Marijuana Advocates March on Washington D.C.

VANCOUVER, B.C., July 10, 2014 (GLOBE NEWSWIRE) -- Members of the Cannabis Campaign for Legalizing Marijuana in D.C. marched into the Board of Elections headquarters this Monday with 57,000 signatures demanding an initiative on the November ballot.

Initiative 71 will allow a D.C. resident to possess 2 ounces of marijuana for personal use, to grow up to six plants and to share marijuana with friends, though not to sell it.

Fighting the legalisation of marijuana is like fighting slavery, women's-right-to-vote or gay marriage. You are going to end up on the wrong side of history.

Canada's conservative government has woken up to this fact and has begun regulating and taxing medical marijuana production – which many industry observers believe is a precursor to full legalisation.

Supreme Pharmaceuticals (OTC:SPRWF) (CSE:SL) is a green rush leader, pursuing multiple medical marijuana facilities in Canada and applying for several Marijuana for Medical Purposes Regulation (MMPR) production licenses.

"Health Canada reviewed our 400 page application for the Southern Ontario facility and told us that everything checks out," stated Supreme President and CEO, David Stadnyk, in an exclusive interview with Financial Press. "We've been pre-approved for 24,000 kilograms of marijuana production per year, which is the largest license they've granted in Canada. The only contingent is to make sure our security is in place."

Recent successes in the medical marijuana space include producers Tweed, which has a market cap of $117 million, Windfire Capital, whose stock has increased 300% in the last 12 months, and Affinor, which has experienced 1000% share price increase in the last two months after declaring its intention to diversify into medical marijuana and industrial hemp.

The new Canadian system licenses commercial producers to grow and distribute medical marijuana to meet the expected demand growth. There are about 40,000 qualified patients today. In ten years the number of qualified patients is expected to be over 450,000 (source: Health Canada).

"Supreme Pharmaceutical's facility is the size of six football fields," stated Stadnyk. "The security systems will cost about $3 million. We need fences, cameras, alarms and a Level 9 vault that can hold $15 million worth of marijuana. It's like Fort Knox. We have a staff of 15 engineers and construction workers there right now installing this state-of-the-art security system."

Supreme is currently providing Health Canada additional documentation relating to security measures, site survey, aerial photographs, principal and technical employees and record keeping.

"There are a lot of companies currently applying for a government licence to produce medical marijuana," stated Stadnyk, "but we are already approved which is the first major hurdle."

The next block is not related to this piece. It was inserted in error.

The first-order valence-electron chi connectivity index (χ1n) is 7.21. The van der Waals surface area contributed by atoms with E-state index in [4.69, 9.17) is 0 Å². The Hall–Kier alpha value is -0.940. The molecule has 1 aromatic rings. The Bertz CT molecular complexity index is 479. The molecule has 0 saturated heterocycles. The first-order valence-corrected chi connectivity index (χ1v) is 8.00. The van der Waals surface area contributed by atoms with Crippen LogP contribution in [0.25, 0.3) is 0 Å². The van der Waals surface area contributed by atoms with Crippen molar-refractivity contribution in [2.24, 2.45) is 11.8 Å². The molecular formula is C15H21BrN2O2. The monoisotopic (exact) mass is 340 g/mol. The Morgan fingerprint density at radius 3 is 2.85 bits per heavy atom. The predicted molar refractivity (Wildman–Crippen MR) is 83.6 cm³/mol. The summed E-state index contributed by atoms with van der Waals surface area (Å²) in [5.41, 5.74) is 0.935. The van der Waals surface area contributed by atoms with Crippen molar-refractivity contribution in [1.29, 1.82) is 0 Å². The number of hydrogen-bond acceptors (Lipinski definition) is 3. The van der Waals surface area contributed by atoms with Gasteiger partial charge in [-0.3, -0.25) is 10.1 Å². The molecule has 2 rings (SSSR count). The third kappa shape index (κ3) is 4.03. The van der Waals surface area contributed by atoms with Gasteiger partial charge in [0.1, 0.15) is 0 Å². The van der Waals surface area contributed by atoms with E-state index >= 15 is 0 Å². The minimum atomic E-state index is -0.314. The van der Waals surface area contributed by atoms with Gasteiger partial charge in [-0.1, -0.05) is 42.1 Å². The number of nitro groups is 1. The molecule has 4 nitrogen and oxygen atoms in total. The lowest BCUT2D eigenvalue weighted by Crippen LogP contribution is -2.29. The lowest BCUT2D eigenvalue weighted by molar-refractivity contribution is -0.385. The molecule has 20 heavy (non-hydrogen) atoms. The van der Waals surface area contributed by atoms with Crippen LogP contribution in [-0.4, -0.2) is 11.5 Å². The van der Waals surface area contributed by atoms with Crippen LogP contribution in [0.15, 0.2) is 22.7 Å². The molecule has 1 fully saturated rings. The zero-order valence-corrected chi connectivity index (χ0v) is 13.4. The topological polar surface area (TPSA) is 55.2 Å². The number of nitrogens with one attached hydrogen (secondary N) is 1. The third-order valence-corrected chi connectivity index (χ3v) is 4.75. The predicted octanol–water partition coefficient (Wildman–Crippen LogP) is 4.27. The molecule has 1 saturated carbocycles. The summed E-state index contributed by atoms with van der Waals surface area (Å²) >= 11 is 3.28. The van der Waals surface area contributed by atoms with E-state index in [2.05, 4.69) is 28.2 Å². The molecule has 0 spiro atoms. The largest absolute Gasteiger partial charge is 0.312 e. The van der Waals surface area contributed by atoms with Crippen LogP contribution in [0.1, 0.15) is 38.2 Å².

Stadnyk expects to be in Phase One of production with the next six months, growing in about 60,000 square feet. On the revenue side the company anticipates $10 million revenue the first year, ramping up to about $120 million in year three. The profit margins are estimated at 35%.

"I've been making deals in the capital markets for 25 years," stated Stadnyk, "but I've seldom had a situation like this one where everything lined up so smoothly. We needed $1.5 million in the bank to secure the production facility and we happened to have that money in the bank. We've assembled the best team I've ever worked with, and the stars are lining up."

Construction has begun on the core production and processing rooms and the high security areas of the facility, including a 1,200 square foot custom-designed vault, with insulated walls and steel security doors. The vault will be designed and installed to meet Health Canada's requirements to store dried marijuana.

"The path to production is clearer and less-capital intensive than the mining industry," stated Stadnyk. "You don't need $300 million to remove a mountain top, or build a system of shafts into the ground. There are great opportunities in the medical marijuana industry, and should marijuana become legal, which many are predicting, that will put us in an even stronger position."

Supreme has also secured an option to purchase a South Okanagan-based Medical Marijuana company which is currently producing and selling Marijuana under the older MMAP licence. The Okanagan Company has applied for a commercial MMPR license to produce and sell commercially grown medical marijuana.

Medical Marijuana is currently being prescribed to treat pain, neurological disorders, mental health, back spasms, and gastrointestinal disorders. There are currently 12 companies in Canada that have a license to grow marijuana commercially. Exploding demand and morphing regulatory environment are creating a once-in-a-lifetime investment opportunity for early movers into government-sanctioned production facilities.

Supreme is in the final stages of gaining a license to build out and operate a 342,000 square foot facility capable of producing up to 24,000 kilograms of medicinal marijuana per year. At $5 per gram, the facility would generate about $120 million a year in revenues running at full capacity.

Supreme is currently trading at .07 with a market cap of $10.1 million.

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CONTACT: Supreme Pharmaceuticals Inc. Suite #430, 580 Hornby Street Vancouver, BC V6C 3B6 Email: Phone: 647-340-6744Source:Supreme Pharmaceuticals Inc.